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One of the giants of modern children’s literature was born today. His colorful, bold and fun-loving world has been enjoyed by generations of children around the world. His bold line work and flattened color execution is the hallmark of his work. A perfect balance of writing and illustration makes Scarry the model for “kidlit”.

 Scarry (June 5, 1919 – April 30, 1994) was a popular American children’s author and illustrator who published over 300 books with total sales of over 100 million units worldwide.

Scarry was born in Boston, Massachusetts, where his parents ran a shop. The Scarry family enjoyed a comfortable life even during the time of the Great Depression. Following high school graduation, Scarry enrolled in a business college but soon dropped out, finding it not to his liking. He then studied at the School of the Museum of Fine Arts, Boston, where he remained until being drafted into the U.S. Army during World War II.

Following the war, Scarry worked for the art departments of various magazines before making a career breakthrough in 1949 with Little Golden Books.

Scarry’s most famous series of books was about Busytown. Scarry’s characters were almost always anthropomorphic animals. His books were popular with children throughout the world. Over 100 million copies of his books were sold, and they have been translated into dozens of languages.

While his books are largely populated by common animal species such as cats, rabbits, domestic pigs, and mice, he proved to be quite adept at giving human characteristics to a seemingly endless number of creatures. Beavers, raccoons, hippopotamuses, rhinoceroses, owls,bears, goats, elephants, foxes, gorillas, crocodiles, dogs, wolves, anteaters, hyenas, baboons, chickens, worms, and insects were just some of the other animals to be featured in Scarry’s works. Many of his later illustrations feature characters in traditional Swiss clothing and show architecturally correct drawings of half-timber houses. Examinations of drawings featuring mechanical devices, such as the rigging on a sailboat or a fighter jet, also show that they were drawn with accuracy.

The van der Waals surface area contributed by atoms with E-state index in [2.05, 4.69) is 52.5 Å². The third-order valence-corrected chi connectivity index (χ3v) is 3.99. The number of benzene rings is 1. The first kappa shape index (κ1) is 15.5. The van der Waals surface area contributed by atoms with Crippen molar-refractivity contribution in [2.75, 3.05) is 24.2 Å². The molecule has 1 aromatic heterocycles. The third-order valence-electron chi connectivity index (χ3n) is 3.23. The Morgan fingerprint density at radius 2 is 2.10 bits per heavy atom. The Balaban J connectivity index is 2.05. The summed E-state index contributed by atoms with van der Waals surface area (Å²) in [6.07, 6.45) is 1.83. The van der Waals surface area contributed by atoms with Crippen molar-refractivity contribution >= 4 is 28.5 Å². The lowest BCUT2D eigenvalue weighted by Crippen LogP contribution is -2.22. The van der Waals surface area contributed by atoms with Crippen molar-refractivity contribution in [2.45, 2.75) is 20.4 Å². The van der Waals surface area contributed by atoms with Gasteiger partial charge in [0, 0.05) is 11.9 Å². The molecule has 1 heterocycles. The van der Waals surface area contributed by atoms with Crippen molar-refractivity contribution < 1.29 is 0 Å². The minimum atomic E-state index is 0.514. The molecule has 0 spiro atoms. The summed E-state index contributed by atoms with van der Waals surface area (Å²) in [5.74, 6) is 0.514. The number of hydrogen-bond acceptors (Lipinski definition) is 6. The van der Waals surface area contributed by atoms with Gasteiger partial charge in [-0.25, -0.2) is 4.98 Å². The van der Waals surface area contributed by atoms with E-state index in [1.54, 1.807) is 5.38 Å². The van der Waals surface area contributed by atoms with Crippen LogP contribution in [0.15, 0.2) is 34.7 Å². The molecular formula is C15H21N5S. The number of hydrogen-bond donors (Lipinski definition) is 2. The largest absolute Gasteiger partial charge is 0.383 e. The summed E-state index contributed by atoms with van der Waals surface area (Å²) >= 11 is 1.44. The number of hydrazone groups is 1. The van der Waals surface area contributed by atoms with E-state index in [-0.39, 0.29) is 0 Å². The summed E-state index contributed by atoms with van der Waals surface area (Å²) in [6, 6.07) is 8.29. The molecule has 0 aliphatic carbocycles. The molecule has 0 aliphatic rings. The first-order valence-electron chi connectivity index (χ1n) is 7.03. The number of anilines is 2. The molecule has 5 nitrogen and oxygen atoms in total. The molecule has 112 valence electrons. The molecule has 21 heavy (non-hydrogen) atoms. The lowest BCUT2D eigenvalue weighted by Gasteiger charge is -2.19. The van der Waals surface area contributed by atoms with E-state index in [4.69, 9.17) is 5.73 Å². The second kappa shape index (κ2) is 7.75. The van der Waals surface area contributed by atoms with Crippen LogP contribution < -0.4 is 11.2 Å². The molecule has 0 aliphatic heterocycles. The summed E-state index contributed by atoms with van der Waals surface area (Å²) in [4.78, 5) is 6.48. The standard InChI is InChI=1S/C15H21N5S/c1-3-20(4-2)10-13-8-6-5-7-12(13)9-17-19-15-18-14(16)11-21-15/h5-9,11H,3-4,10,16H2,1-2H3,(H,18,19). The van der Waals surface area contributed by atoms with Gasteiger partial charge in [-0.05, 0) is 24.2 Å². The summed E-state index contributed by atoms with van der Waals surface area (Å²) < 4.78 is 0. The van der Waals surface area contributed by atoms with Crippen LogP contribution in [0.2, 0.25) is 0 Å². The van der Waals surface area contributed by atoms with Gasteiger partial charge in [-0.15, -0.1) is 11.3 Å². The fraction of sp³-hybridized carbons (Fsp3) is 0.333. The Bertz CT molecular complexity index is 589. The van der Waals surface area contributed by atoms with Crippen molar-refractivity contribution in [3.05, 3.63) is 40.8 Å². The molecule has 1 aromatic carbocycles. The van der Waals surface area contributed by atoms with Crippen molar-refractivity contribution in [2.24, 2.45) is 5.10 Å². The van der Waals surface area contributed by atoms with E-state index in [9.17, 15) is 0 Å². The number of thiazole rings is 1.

In the 1980s and 1990s, many of his Best Ever series of books were converted into popular animated videos, which are available on DVD and VHS and also aired at times during TLC’s Ready Set Learn block between scheduled programs from 1995 to 2003 as some of the network’s Short Stuff breaks. Some of these animated films include Richard Scarry’s Best Silly Stories and Songs Videos Ever and The Busiest Firefighters Ever. The Busytown books were also adapted into an animated series, The Busy World of Richard Scarry, which ran on Showtime from 1993 to 1996 and later reran in the late 1990s on Nickelodeon and Noggin. A further animated series, Busytown Mysteries was commissioned by CBC Television from the Cookie Jar Group in 2007, and airs on the Kids’ CBC Block morning program. Busytown was also featured at the Carnegie Science Center from June 13 through September 8, 2002 in an interactive exhibit entitled “Richard Scarry’s Busytown.”

Titles reprinted since the death of Mr. Scarry in 1994 were significantly condensed from their original versions. For example, in “Best Word Book Ever” whole sections have been deleted: the section on painting was removed, as was the section on music making. The “Buildings” section was removed — it originally depicted a church, a cathedral, and a French Foreign Legion fortress. The “Out West” section removed as well. Other parts of the book were edited to show more women in the workplace and fewer cultural stereotypes. Examples in Best Word Book Ever include the Grocery section: in the old version, the grocer is a male bear — in the new version, the grocer is a female bear. In the Boats and Ships section, the old version showed a Native American in a canoe — in the new version, it shows a mouse in a pink sweater. In the “Work Machines” section, a male bulldozer operator became a female bulldozer operator with the addition of pink flowers on the sleeves. In the “When You Grow Up” section, a milkman becomes a female taxi driver. A Cowboy was replaced by a female gardener and a female scientist. A commuter-train conductor was replaced by a reporter and a female photographer. A soldier was replaced by a female judge and a small female cat.

Scarry’s wife, Patricia Murphy, was a writer of children’s textbooks who met Richard during collaboration when he was a textbook illustrator. She is credited with writing many of the stories in his subsequent children’s books, such as Good Night, Little BearThe Bunny Book, andThe Fishing Cat.

In 1972 the Scarrys bought a chalet in Gstaad, Switzerland. Here he founded his studio where he spent most of the day (from about 8 a.m. to 4 p.m.) writing and illustrating his books. His studio contained a single desk, lamp and chair. His wife was told not to bother him except for his hour break for lunch.

Scarry died of myocardial infarction (heart attack) in Gstaad at age 74 in 1994. Scarry’s papers and drawings are in the collection of the University of Connecticut archives.

His son, Richard Scarry, Jr., is also an illustrator, sometimes working under the nickname Huck Scarry, sometimes working in his father’s style as Richard Scarry. Huck is the nickname of Huckle Cat, one of the most commonly recurring Busytown characters. Scarry Jr. lives in Vienna, Austria; socialites Olympia and Fiona Scarry are his daughters.

 

Source: Wikipedia